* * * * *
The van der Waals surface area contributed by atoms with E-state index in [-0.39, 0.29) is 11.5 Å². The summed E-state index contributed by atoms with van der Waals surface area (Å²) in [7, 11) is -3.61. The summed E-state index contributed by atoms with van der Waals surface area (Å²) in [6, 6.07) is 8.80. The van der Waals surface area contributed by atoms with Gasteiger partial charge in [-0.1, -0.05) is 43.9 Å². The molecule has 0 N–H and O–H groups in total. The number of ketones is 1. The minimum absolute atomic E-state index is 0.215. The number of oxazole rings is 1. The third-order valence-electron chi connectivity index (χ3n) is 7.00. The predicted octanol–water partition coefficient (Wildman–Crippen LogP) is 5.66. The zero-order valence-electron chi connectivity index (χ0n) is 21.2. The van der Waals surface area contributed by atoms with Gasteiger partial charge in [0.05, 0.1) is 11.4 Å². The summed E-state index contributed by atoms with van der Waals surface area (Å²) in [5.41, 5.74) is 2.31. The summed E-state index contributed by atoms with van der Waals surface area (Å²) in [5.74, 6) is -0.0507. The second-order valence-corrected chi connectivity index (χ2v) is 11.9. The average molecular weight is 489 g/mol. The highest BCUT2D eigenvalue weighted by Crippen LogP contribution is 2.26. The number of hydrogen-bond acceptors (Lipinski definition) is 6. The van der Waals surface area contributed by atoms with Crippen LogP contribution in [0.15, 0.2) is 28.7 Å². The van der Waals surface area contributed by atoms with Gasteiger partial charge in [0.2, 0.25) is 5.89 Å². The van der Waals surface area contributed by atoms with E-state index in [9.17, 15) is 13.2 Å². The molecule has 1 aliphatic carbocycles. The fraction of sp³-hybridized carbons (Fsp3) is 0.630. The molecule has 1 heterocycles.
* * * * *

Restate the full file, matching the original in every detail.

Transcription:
The van der Waals surface area contributed by atoms with E-state index in [-0.39, 0.29) is 11.5 Å². The summed E-state index contributed by atoms with van der Waals surface area (Å²) in [7, 11) is -3.61. The summed E-state index contributed by atoms with van der Waals surface area (Å²) in [6, 6.07) is 8.80. The van der Waals surface area contributed by atoms with Gasteiger partial charge in [-0.1, -0.05) is 43.9 Å². The molecule has 0 N–H and O–H groups in total. The number of ketones is 1. The minimum absolute atomic E-state index is 0.215. The number of oxazole rings is 1. The third-order valence-electron chi connectivity index (χ3n) is 7.00. The predicted octanol–water partition coefficient (Wildman–Crippen LogP) is 5.66. The zero-order valence-electron chi connectivity index (χ0n) is 21.2. The van der Waals surface area contributed by atoms with Gasteiger partial charge in [0.05, 0.1) is 11.4 Å². The summed E-state index contributed by atoms with van der Waals surface area (Å²) in [5.41, 5.74) is 2.31. The summed E-state index contributed by atoms with van der Waals surface area (Å²) in [5.74, 6) is -0.0507. The second-order valence-corrected chi connectivity index (χ2v) is 11.9. The average molecular weight is 489 g/mol. The highest BCUT2D eigenvalue weighted by Crippen LogP contribution is 2.26. The number of hydrogen-bond acceptors (Lipinski definition) is 6. The van der Waals surface area contributed by atoms with Crippen LogP contribution in [0.15, 0.2) is 28.7 Å². The van der Waals surface area contributed by atoms with Gasteiger partial charge in [0.2, 0.25) is 5.89 Å². The van der Waals surface area contributed by atoms with E-state index in [9.17, 15) is 13.2 Å². The molecule has 1 aliphatic carbocycles. The fraction of sp³-hybridized carbons (Fsp3) is 0.630. The molecule has 1 heterocycles.